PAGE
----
Holiday Homecomings for Local Soldiers

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The signs are everywhere at the Chisum house. On the living room table, Major Randall Chisum's military coins. In the corner, the gear he wore half a world away. And beyond the playful scene of family fun, a sign that says it all.

"We were going with the expectation of being over there 18 months and not to get our hopes up high," said Maj. Chisum. "Our orders said 18 months, if not more, so anything else is icing on the cake."

Chisum and his fellow soldiers are home from Iraq after a year of reconstruction efforts in the wartorn country. For the homes they had to leave behind, they too deal with the realities of war.

"I didn't know how we would get through," said Cindy, Maj. Chisum's wife. "I knew we would, but I didn't know how. We prayed a lot, and we relied on friends a lot, and we had a lot of support."

"We had some Internet," said the major. "I was always e-mailing. Phone...we had some telephone abilities. It was just a matter of getting through. It's hard getting through. The communication's pretty bad."

For Maj. Chisum, it was the little things he missed the most: shopping, running water, and the sound of a happy child.

"I'd be out visiting on one of the missions and be interacting, and I'd hear the little kids laughing," said the major. "And it just hits you that you haven't heard kids in a really long time, or the laughter of little kids."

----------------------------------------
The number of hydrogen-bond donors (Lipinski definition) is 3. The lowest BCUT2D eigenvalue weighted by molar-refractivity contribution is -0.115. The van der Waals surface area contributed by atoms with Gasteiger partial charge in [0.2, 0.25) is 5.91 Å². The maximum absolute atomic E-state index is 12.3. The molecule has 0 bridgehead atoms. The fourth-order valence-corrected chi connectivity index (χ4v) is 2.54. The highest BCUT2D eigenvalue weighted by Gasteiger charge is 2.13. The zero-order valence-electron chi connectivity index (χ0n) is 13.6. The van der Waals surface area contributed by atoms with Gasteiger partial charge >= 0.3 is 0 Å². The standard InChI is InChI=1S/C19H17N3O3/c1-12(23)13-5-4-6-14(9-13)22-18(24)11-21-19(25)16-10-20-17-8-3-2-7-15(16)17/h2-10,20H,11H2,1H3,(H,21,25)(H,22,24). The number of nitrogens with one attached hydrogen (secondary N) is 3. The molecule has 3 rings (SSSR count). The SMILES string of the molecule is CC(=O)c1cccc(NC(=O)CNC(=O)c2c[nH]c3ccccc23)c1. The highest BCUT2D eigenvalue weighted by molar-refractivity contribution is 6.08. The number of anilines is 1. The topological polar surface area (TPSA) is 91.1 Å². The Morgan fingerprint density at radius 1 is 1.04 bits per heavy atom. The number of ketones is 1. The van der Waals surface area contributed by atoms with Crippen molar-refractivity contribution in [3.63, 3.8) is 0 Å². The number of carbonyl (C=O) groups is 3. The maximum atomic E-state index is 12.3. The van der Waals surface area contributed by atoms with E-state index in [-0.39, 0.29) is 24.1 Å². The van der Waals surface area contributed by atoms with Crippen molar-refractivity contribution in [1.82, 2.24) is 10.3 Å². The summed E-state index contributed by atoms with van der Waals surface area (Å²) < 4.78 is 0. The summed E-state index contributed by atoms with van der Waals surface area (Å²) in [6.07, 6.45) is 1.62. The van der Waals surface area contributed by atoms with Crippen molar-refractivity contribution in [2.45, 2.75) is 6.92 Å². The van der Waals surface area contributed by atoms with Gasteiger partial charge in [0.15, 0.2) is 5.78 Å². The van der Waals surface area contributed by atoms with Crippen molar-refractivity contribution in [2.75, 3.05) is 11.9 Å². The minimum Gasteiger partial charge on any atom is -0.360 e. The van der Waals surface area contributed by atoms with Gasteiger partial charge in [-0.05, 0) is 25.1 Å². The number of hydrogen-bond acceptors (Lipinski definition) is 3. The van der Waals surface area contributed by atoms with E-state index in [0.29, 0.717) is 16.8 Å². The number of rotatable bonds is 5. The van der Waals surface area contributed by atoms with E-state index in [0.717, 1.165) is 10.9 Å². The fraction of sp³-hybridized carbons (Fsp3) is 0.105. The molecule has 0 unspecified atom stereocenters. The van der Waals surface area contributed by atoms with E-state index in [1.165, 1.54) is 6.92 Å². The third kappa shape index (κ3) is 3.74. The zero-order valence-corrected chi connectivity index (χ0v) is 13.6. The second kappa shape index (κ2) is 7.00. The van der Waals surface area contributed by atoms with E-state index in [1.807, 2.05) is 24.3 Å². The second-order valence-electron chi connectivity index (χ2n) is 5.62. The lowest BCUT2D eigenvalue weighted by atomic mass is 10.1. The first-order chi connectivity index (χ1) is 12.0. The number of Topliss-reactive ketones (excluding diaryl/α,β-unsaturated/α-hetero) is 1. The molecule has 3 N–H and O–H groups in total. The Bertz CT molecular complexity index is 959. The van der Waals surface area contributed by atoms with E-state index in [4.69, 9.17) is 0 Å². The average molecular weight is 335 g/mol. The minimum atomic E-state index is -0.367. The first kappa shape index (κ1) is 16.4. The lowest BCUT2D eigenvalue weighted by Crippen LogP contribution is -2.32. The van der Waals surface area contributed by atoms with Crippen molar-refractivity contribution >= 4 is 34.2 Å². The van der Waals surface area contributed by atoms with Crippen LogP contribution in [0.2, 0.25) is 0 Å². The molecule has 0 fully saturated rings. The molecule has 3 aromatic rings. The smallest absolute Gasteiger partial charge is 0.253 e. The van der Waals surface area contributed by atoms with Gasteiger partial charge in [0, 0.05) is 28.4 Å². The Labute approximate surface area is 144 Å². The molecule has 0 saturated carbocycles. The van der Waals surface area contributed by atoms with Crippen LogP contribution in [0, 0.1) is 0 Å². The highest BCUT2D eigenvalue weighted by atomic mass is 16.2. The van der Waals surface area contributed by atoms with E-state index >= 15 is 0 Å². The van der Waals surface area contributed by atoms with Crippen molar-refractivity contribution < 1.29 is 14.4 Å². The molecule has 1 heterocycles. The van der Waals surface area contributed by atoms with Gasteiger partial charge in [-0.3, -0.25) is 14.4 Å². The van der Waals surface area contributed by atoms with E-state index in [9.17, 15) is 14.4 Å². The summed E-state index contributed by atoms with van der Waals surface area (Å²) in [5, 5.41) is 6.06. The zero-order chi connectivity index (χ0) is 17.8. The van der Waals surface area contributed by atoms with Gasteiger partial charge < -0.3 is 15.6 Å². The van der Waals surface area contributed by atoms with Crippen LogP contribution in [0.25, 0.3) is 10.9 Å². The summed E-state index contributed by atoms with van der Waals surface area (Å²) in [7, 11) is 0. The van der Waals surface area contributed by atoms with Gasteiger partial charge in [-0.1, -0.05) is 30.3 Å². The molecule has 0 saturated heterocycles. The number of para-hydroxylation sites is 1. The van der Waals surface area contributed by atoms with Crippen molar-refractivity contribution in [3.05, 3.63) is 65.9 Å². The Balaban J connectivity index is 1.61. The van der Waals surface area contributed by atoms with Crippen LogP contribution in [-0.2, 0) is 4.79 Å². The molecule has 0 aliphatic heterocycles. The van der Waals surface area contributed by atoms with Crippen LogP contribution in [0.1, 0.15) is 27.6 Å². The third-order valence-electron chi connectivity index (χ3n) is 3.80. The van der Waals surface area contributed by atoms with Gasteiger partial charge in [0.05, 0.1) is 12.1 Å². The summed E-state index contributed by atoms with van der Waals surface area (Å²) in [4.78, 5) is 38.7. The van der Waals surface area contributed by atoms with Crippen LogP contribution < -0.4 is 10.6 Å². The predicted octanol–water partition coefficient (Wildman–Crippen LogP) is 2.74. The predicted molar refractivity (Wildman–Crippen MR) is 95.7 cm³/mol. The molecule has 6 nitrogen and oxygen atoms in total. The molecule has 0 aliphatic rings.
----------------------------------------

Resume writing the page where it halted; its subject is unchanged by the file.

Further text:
For the entirety of their dad's deployment, the Chisum kids didn't play a video game they shared with him. They didn't want to get a leg up on him. So the news of his return was music to their ears, and not solely for their gaming desires.

"We'd be doing what we'd normally be doing," said Janna, one of the three Chisum children, "and we'd have to stop and we'd break out into dances in the middle of the grocery store because we were so happy."

The signs are everywhere in the Chisum house, especially in the pictures, the signs of duty, honor and committment, to one's country and to one's family. In this holiday season, there's one gift greater than anything under the tree.

"Just that I made it home," said Maj. Chisum. "It's a blessing I got home."